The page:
Using Holograms for History?


This video clip was sent to me yesterday. It comes from an American Idol  show from 2007. Since I only watch AI infrequently, I was unaware of this performance. Celine practiced with an Elvis impersonator to get things right before they used the hologram.

If you continue to watch the clip, you can see a young man at a laptop showing how a hologram of himself can be displayed. It is obvious that the viewer can see through the hologram and see the desk behind. The video clip of Elvis is not quite so easy to see through.

I have seen holograms many times before. In the new Springfield IL Abraham Lincoln Museum you can see the man walking and talking.  Star Wars first introduced most of us to the concept of holograms almost thirty years ago.  We were amazed at that time. Then, three years ago, CISCO Systems demonstrated Telepresence to an audience in India.

Actually, the beginnings of hologram technology dates back to the 19th Century. A program in a London theater showed Pepper’s Ghost returning for one night.

Now all of this is very entertaining. That was the first use of this technology. Now CISCO is saying doctors will be able to do physical examinations with telepresence. The military is somehow using it with fighter pilots. I guess its uses are only limited by unstretched imaginations. The good that this and future technology of this kind will be able to do is currently beyond most folks’ imaginations.

The first thing I thought of with Celine and Elvis singing together, though, was that this clip was reshaping history. Now, granted, it was done purely for entertainment. But think of the CISCO clip where two people in the present seem to be interacting. Both were still alive. Obviously, as at the Springfield Museum, the dead can also walk and talk.

What could this possibly do to our history? We are relying more and more on videos and less and less on books to record our past. How soon will it be before despots and unbalanced leaders will use all of this technology to rewrite history in such a way to favor themselves? Before a leader dies, but supporters keep him or her “alive” to show the masses that all is well? Before whole chapters of our history are erased by “evidence” to the contrary?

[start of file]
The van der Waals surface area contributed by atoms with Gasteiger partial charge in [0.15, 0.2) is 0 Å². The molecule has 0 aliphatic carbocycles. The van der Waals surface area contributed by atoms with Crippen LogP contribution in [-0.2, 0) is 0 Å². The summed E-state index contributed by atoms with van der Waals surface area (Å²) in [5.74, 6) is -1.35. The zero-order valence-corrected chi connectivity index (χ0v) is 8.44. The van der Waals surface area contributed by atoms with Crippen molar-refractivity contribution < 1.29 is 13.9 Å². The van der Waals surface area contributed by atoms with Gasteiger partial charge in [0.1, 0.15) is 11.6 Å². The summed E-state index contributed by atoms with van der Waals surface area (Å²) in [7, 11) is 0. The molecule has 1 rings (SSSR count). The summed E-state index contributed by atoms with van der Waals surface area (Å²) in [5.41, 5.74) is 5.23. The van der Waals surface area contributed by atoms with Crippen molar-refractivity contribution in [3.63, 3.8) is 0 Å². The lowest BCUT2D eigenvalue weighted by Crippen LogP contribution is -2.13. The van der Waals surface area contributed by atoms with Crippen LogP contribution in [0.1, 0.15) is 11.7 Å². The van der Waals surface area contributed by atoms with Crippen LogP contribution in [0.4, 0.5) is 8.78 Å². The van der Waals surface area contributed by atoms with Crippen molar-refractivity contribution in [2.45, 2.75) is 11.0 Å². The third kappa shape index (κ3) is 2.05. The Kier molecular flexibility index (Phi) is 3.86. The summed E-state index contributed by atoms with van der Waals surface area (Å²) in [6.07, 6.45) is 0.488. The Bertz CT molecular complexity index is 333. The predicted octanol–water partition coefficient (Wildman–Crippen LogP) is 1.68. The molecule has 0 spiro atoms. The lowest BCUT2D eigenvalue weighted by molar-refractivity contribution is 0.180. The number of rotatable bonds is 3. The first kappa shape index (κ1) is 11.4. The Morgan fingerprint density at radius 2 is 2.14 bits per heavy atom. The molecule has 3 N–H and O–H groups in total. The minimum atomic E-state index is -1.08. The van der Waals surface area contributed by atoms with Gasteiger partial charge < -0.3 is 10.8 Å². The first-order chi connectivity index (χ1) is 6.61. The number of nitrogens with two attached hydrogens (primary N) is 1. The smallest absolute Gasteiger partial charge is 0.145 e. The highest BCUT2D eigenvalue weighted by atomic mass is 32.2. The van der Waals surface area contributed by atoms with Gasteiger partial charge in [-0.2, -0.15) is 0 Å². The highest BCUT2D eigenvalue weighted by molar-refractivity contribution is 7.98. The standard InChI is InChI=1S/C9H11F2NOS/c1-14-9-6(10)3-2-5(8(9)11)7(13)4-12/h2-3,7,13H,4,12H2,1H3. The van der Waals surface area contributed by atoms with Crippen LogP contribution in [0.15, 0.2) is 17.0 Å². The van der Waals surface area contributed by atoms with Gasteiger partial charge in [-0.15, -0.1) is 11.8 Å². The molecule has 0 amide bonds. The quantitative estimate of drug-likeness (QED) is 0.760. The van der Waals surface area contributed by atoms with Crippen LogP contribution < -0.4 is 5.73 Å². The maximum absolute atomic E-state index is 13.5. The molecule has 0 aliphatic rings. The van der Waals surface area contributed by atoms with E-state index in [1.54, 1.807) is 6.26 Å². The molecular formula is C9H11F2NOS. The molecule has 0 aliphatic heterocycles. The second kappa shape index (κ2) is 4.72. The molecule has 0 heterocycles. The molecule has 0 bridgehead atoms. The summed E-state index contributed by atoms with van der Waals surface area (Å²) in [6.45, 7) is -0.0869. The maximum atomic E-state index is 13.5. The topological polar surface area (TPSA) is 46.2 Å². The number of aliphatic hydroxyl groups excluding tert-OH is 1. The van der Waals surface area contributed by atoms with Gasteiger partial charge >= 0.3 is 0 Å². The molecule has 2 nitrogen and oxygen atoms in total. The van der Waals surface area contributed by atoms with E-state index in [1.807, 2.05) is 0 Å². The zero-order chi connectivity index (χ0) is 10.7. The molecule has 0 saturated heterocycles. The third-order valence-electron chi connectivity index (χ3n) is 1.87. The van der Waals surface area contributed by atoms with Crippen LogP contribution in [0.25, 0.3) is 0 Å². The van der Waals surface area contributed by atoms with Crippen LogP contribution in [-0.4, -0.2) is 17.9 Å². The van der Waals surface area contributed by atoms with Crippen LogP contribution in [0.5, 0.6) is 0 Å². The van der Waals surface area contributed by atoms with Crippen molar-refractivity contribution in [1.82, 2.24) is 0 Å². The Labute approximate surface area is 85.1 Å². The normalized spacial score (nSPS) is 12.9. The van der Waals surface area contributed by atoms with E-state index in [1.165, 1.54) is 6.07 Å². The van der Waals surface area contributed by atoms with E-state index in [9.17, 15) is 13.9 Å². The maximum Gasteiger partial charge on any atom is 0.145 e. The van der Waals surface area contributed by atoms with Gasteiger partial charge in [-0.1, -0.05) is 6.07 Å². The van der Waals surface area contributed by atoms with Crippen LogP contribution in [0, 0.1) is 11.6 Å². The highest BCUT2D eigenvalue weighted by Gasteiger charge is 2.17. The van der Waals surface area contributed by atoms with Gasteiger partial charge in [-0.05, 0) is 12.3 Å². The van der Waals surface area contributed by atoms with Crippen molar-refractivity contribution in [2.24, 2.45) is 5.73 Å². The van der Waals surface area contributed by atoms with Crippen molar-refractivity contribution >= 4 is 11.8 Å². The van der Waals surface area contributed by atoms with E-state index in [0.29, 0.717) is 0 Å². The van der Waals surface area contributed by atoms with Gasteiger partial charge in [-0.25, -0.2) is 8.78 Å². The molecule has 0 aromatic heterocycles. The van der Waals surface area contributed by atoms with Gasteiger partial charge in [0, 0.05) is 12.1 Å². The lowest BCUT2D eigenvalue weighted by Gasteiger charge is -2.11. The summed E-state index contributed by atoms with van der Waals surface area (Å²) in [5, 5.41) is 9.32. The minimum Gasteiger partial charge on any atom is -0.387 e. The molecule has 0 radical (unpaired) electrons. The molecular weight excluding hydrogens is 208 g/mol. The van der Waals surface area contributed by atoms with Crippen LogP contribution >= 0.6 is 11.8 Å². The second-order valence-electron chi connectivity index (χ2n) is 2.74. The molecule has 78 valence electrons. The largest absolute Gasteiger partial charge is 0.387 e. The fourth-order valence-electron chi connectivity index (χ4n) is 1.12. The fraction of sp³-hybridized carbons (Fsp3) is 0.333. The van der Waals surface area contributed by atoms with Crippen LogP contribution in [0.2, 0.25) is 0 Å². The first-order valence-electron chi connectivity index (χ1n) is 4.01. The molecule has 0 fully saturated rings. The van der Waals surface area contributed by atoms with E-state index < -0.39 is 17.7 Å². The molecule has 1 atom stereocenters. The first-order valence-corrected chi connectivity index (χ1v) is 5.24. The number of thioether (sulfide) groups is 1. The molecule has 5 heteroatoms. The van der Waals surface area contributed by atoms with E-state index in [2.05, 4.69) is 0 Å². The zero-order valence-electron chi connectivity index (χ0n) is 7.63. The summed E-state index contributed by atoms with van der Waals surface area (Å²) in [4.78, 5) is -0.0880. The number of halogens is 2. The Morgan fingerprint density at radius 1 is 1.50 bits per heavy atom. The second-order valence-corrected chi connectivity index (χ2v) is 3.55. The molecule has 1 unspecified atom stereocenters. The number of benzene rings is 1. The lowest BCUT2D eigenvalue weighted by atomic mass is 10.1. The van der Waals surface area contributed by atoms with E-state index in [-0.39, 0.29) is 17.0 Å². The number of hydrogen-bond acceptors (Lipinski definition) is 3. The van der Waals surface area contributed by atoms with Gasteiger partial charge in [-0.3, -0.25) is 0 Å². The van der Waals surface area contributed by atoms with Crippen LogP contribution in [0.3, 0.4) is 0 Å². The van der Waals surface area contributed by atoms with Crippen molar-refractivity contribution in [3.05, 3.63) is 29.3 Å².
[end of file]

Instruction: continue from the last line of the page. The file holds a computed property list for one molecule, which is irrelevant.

For example, people already deny the happening of the German Holocaust during WW II. What if there is something to be gained by someone able to “prove” that the Holocaust never happened? The people who actually lived through that era are fewer by the day. They are no longer around to dispute any historical changes. Right now I can’t think of what “evidence” might be provided, but then again I have no reason to wish to change history.

How can someone defend herself, if there is “evidence” of a video showing her in a certain situation at a certain time? We already use miles of security tapes to prove the presence of someone at a particular scene. How long will it be before that “presence” is simply a new and improved hologram?

I applaud new technology. I am not naive enough to say nothing should be new. I do question, however, whether anyone is bothering to be a watchdog so that the new technology doesn’t become a tool in the wrong hands.

Namaste. Attic Annie

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4 Comments

Filed under Casual conversation, education, life, musings

4 responses to “Using Holograms for History?

  1. There’s a similar “ghost” effect somewhere on one of the Disneyland rides (I went there a very long time ago).

    Speaking of the Celine/Elvis thing, did you ever see Woody Allen’s movie “Zelig” (that was from before he became despicable)? The Big Deal of the movie is that he puts his Zelig character in newsreel footage, from the 20s to the 40s, interacting with people like Hearst, Al Capone, the Pope, …

  2. I remember the Old Days when the saying was “Photographs never lie”. Well that lasted about a year. Nowadays, it’s hard to find a photo that tells the truth. (And you certainly won’t find one in (Vogue”.)

    The “Pepper’s Ghost” illusion wasn’t a hologram – it was a mirror-like glass plate. It’s a fine point, but still – holograms are made by laser light. The Big Deal about a hologram is that every part of it contains the whole image.

    A hologram plate is a sheet og glass – much like the old glass plates of early photography. You get the image back by shining a laser light on it. Break it in half, and you;ll still see the whole image from that half. Keep breaking into halfs, the whole image is still there, but starts getting fuzzier.

    I’ll check on the Lincoln exhibit (a bit far to travel to) and see just what the technology is.

    • atticannie

      You always seem to catch my “small points”. It keeps me on my toes. Yes, I knew the Ghost wasn’t a hologram..just forgot to go into more detail. The point was the audience was seeing something that really wasn’t there. http://www.alplm.org/museum/ghosts.html This is the site that shows the hologram talking to a “ghost”. The man in front isn’t really there but it’s difficult to know that.

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